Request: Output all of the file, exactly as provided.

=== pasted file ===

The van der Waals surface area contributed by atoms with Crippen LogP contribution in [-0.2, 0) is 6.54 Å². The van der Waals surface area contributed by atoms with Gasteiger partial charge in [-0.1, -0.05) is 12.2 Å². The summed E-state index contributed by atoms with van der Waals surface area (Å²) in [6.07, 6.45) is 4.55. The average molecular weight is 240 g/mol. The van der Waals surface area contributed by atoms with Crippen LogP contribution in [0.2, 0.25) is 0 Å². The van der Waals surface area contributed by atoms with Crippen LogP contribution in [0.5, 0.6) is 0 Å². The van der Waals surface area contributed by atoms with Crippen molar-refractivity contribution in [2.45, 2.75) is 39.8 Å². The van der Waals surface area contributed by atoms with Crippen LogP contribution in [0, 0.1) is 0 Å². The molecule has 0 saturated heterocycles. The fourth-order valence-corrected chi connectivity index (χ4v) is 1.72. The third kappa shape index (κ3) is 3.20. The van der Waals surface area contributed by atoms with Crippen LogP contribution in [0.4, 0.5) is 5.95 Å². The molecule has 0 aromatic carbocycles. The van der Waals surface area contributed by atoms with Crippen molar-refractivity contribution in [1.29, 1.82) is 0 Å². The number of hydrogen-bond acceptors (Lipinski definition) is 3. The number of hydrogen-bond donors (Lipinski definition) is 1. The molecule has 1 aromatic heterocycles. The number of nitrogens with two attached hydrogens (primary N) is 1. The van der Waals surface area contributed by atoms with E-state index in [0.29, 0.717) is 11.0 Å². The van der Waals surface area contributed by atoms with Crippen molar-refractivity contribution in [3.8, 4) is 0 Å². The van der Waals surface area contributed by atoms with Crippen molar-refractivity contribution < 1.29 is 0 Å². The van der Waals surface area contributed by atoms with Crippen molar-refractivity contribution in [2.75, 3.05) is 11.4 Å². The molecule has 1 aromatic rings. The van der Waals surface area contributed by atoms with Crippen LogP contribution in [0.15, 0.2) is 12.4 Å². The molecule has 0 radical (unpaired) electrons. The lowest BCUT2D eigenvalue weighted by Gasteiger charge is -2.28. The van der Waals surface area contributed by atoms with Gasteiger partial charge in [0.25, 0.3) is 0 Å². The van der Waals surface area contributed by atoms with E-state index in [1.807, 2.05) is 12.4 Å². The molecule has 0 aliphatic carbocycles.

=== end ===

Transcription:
The van der Waals surface area contributed by atoms with Crippen LogP contribution in [-0.2, 0) is 6.54 Å². The van der Waals surface area contributed by atoms with Gasteiger partial charge in [-0.1, -0.05) is 12.2 Å². The summed E-state index contributed by atoms with van der Waals surface area (Å²) in [6.07, 6.45) is 4.55. The average molecular weight is 240 g/mol. The van der Waals surface area contributed by atoms with Crippen LogP contribution in [0.2, 0.25) is 0 Å². The van der Waals surface area contributed by atoms with Crippen LogP contribution in [0.5, 0.6) is 0 Å². The van der Waals surface area contributed by atoms with Crippen molar-refractivity contribution in [2.45, 2.75) is 39.8 Å². The van der Waals surface area contributed by atoms with Crippen LogP contribution in [0, 0.1) is 0 Å². The molecule has 0 saturated heterocycles. The fourth-order valence-corrected chi connectivity index (χ4v) is 1.72. The third kappa shape index (κ3) is 3.20. The van der Waals surface area contributed by atoms with Crippen LogP contribution in [0.4, 0.5) is 5.95 Å². The molecule has 0 aromatic carbocycles. The van der Waals surface area contributed by atoms with Crippen molar-refractivity contribution in [1.29, 1.82) is 0 Å². The number of hydrogen-bond acceptors (Lipinski definition) is 3. The number of hydrogen-bond donors (Lipinski definition) is 1. The molecule has 1 aromatic heterocycles. The number of nitrogens with two attached hydrogens (primary N) is 1. The van der Waals surface area contributed by atoms with E-state index in [0.29, 0.717) is 11.0 Å². The van der Waals surface area contributed by atoms with Crippen molar-refractivity contribution in [3.8, 4) is 0 Å². The van der Waals surface area contributed by atoms with Crippen molar-refractivity contribution < 1.29 is 0 Å². The van der Waals surface area contributed by atoms with Crippen molar-refractivity contribution in [2.75, 3.05) is 11.4 Å². The molecule has 1 aromatic rings. The van der Waals surface area contributed by atoms with Crippen LogP contribution in [0.15, 0.2) is 12.4 Å². The molecule has 0 radical (unpaired) electrons. The lowest BCUT2D eigenvalue weighted by Gasteiger charge is -2.28. The van der Waals surface area contributed by atoms with Gasteiger partial charge in [0.25, 0.3) is 0 Å². The van der Waals surface area contributed by atoms with E-state index in [1.807, 2.05) is 12.4 Å². The molecule has 0 aliphatic carbocycles.